/ 28 November 2008

Very appealing letters

As a professional Ethiopian woman living in Addis Ababa, I venture abroad quite a bit on work-related trips. The official letters I’ve flashed at embassies have always produced the neces­sary visas. But that changed when I tried to arrange a personal trip.

Last year I wanted to meet three of my best friends in Scandinavia. We’ve known one another for 15 years, since our student days at Addis Ababa University, and without their daily emails life would be dull. They’re studying in Sweden, Norway and Germany and, because I wanted to see the places two of them have been calling home for several years, we thought it would be great to meet in Stockholm and take in Oslo and Copenhagen too.

Having had no trouble at embassies before, I freed a few hours one day to drop off my application at the Swedish Embassy. And that’s when I started missing my official letters.

Arriving at 6.30am, there was already a long queue. Ninety-nine percent of people are applying for immigrant visas, but the Swedish Embassy does not have a system to deal with different types of applicants. So rain or shine, on a street with no shelter, you wait in a line that moves at a snail’s pace.

All the messages you get indicate that you are not welcome; you and a few others start complaining but there is no one listening. At 1pm you are told to come back tomorrow as they don’t work in the afternoon. By this time you have started contemplating giving up the whole thing, but you read your friends’ emails, think of the good old times and get nostalgic. So you agree to brave it out.

The next day, equipped with all the patience you can muster, you return to the embassy. Finally you walk in smiling, happy to have made it — and you’re greeted by an unfriendly lady. She doesn’t look you in the eyes, she’s looking at something behind you. She gives you a snappy ”yes”, ”no” or ”I can’t say” in reply to your inquiries.

You want to blast her with a lecture about the role of embassies and proper behaviour towards clients, but by now you have learned that logic does not work here. So after two mornings of lining up and 10 minutes inside the unwelcoming reception, you hand in your papers. You are told to return after a week.

A few days later I called the embassy to be told: ”Sorry, but your visa application was rejected because it was not found to be urgent.” I am never good at smart comebacks when I’m shocked, so all I mumbled was: ”What — urgent?” Receiving the same reply, I hung up in fury: what does urgency have to do with a tourist visa?

My friends and I decided not to accept their decision without telling them how we felt. So I faxed an appeal letter telling them exactly what they’d done and what I thought of it. I felt so happy!

Then I needed the pleasure of hearing their voice after they’d read my fax, so I called to ask if they’d received it. ”Yes, we have,” was the reply, ”and ma’am, your visa has been approved. Please come and pick it up.” If I was shocked when I was denied, I was dumbfounded when I heard this. And that was how my ”embassy appeal letters” — EALs, as I would like to call them — began.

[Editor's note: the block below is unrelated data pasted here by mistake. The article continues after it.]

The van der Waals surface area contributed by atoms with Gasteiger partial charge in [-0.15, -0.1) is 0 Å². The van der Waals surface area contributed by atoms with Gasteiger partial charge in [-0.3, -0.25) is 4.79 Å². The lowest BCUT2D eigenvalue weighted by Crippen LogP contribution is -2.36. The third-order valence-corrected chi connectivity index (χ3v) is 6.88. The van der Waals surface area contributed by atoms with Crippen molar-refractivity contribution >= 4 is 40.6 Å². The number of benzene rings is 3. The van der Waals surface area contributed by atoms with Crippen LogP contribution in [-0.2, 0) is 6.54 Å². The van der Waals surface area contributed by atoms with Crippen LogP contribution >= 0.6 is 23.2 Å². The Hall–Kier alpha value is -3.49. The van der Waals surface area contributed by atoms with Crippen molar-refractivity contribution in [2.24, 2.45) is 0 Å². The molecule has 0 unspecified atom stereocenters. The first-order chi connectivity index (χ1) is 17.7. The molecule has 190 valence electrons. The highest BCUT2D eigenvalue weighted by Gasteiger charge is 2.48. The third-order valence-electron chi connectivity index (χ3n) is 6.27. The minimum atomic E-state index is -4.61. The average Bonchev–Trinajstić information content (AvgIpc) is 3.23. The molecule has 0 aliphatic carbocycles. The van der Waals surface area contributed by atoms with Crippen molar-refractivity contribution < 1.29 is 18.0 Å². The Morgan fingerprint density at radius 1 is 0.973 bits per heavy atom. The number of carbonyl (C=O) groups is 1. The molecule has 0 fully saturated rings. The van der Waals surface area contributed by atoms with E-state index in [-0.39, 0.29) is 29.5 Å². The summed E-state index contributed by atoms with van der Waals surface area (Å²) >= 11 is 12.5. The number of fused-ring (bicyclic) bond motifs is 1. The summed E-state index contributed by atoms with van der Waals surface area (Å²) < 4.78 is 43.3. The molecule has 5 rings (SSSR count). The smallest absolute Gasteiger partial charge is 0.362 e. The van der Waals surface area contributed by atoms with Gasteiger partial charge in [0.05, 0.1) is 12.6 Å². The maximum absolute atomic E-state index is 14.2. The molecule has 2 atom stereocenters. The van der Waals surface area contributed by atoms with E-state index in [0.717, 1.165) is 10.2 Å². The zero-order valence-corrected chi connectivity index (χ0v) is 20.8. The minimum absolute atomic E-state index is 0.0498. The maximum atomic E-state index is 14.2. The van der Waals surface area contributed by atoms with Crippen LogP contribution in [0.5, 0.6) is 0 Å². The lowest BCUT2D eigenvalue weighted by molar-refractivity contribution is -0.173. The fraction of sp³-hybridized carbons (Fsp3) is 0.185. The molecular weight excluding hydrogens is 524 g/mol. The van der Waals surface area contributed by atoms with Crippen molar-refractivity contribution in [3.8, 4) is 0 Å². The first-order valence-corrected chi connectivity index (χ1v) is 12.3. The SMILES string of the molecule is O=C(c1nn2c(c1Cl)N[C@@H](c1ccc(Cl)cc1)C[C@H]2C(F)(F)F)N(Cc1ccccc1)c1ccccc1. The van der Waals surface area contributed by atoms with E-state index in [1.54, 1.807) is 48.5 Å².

Off I went and had a great time with my friends. I found Stockholm, Oslo and Copenhagen to be amazingly quiet compared with the hectic hustle and bustle of Addis: how lively and loud would Addis sound to someone from these cities, I wondered.
A year passed and another vacation approached. This time a friend and I planned a road trip from Ethiopia to Egypt, via Sudan. We decided to follow the Blue Nile from its origin in Ethiopia all the way to the Mediterranean.

Planning was fun, but visa issues loomed — Thank God I am no longer the naive girl I once was. I submitted my application early and waited patiently. The embassy made me call week after week, telling me each time that they’d received no response from Cairo.

But when a Norwegian friend went to the Egyptian embassy she was told she could have her visa in a few days. So the obvious message to me was: ”An Ethiopian doesn’t qualify as a fun traveller.”

After a whole month of waiting and only five days left before our departure date, I decided that my patience had once more worn out and it was time for my EAL! Ten minutes after the EAL was faxed my phone started ringing — ah — déjà vu.

Leaving the busy life of Addis and travelling northwest was peaceful. The rugged mountain chains and the farms we passed were lush green in late May. Crossing the border into Sudan, we were welcomed by the vast desert, a wave of heat and the calm and friendly people of Sudan.

But heading up north in Egypt, we reached Aswan, where everything changed and we were in for a bit of a shock. The quiet and private time we had while visiting Sudan was suddenly invaded by thousands of tourists and the super-energetic Egyptian boys who just would not leave us alone.

Back in the bosom of Addis, though, I swore to myself never to let any embassy prevent me from such incredible travelling experiences, even if I have to fight for visas for the rest of my life.

Arswema Andargatchew is an environmentalist who works for an NGO in Addis Ababa


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